As I stated before, I have tried katsuobushi before as a condiment on various dishes from the Osaka favorite Okonomiyaki to simple tofu topped with katsuobushi and a dash of soy sauce.
I only know the finished product and seeing the charred black jagged blocks atop what seemed like a centuries old furnace was a big surprise.

I was extremely curious to know how they take these lumps of charcoal, excuse me, smoked Bonito and turn them into the pretty and tasty pink flakes that I am so accustomed to seeing.
Just by looking at the stacks of firewood, furnaces and crates of katsuobushi I could tell that the production process had a lot of moving parts.
I would come to learn that each individual part most more important than the next, and that the people in charge of the process are extremely detailed and nuanced in the production process.

The Bonito are first cut into predetermined dimensions and boiled to soften the fish and cook through the flesh.
The boiled pieces are then wood smoked for an extended period of time.
It is not a continuous smoke, yet professionals determine the rate at which each individual batch needs to be smoked.
The position of the Bonito atop the furnace are periodically rotated and the temperature of the furnace is adjusted to make sure that the process is maturing along at an appropriate rate.
In certain instances the fish may also be sun dried or dried in separate spaces outside of the main room where the Bonito are smoked.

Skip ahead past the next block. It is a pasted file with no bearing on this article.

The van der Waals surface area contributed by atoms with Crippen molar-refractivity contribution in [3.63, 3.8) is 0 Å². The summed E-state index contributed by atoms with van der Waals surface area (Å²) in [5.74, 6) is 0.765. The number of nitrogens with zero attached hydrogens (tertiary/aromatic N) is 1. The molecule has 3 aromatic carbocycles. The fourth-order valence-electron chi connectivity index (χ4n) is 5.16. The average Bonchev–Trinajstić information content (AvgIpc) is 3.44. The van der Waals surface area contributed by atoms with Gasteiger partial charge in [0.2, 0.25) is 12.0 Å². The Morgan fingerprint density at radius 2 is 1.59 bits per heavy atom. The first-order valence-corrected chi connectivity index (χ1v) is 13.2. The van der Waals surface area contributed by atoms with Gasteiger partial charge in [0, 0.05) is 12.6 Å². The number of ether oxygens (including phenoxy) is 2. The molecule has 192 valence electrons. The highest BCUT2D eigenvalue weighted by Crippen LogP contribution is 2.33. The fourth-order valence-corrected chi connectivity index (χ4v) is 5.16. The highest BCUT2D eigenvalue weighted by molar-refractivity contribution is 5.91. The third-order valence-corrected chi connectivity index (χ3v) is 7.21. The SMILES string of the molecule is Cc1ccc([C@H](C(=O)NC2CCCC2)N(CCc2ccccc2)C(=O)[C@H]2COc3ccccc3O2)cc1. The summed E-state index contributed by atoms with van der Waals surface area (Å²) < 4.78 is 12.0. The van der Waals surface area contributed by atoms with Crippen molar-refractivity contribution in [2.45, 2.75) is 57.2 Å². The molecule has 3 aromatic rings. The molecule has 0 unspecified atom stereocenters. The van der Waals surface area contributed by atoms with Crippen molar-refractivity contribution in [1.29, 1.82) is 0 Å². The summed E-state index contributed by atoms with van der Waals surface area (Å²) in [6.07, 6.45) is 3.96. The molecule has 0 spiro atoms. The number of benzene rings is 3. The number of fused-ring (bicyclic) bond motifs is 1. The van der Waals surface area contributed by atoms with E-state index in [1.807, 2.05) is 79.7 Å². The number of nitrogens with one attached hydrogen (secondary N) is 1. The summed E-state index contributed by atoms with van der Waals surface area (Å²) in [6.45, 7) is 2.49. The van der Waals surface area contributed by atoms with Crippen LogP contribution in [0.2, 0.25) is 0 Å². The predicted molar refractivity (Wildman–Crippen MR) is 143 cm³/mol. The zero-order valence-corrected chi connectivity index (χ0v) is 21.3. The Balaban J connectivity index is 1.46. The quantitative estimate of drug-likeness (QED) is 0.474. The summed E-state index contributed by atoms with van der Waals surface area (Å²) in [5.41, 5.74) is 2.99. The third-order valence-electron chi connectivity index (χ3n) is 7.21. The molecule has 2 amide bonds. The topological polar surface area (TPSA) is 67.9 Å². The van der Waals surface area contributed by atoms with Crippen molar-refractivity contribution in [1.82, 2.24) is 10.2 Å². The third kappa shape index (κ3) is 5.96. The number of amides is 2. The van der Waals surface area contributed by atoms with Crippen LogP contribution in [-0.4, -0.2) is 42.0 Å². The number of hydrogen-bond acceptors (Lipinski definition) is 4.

This is process can take months to be completed.
Once completed to Bonito are extremely dry and resemble jagged blocks of hard wood.
The blocks are then moved to another room where the fermentation process takes place.
This room was off limits due to the sensitive nature of the fermentation process and how air quality can affect how certain funguses react.

The hardened pieces are later sliced into thin pieces that have a very pleasant and pronounced fishy flavor and aroma.
The mild and smoky taste of the flakes can be an amazing complement to a number of popular Japanese dishes.
I over simplified the process a bit, but this is generally hoe they go about make these delicious treats.

Another interesting aspect of the tour was learning about the spiritual connection to the Ise Jingu(grand shrine at ise).
This region and production of Katsuobushi was designated and commissioned by the imperial court.
The very katsuobushi that are being produced here are taken to the grand shrine at Ise for offering annually.
It was during the presentation of the history behind katsuobushi in the region and relies significance that I learned the phrase Shinjinkyoshoku.

A rough translation of the Japanese phrase “神人共食Shinjinkyoshoku” depicted in the picture above concludes that this phrase simply means communal dining.
What I learned here today is that this phrase has a deeper meaning.
Traditionally the emperor presents an offering to the gods with the harvest.
The people come together to celebrate this with a big feast where it is thought that people together dine with the gods.
Katsuobushi is not just something you eat. It not only brings people together, it connects the common man to the gods.

Lastly I had the opportunity to try some bonito flakes before I left.
First in the form of a broth with was very warm and tasty.
The taste was not too strong and the subtle aroma of the Bonito was a very delightful.
Next was a very simple dish.
White rice topped with katsuobushi and a dash of soy sauce. So simple yet so delicious!
I asked for a couple of more bowls.
The light taste of the katsuobushi coupled with the white rice and accented by soy sauce was magnificent.

English guidance is limited

Tour information
◎Tour times AM11:00~PM12:00
◎Reservations are required
◎Admission is not free of charge
Contact information
Tel. 0599-72-0007
Address: Mie-ken, Shima-shi, Daiocho-Nakiri 2545-15

Tenpaku Bonito Flakes

Tourist attractions covered by this article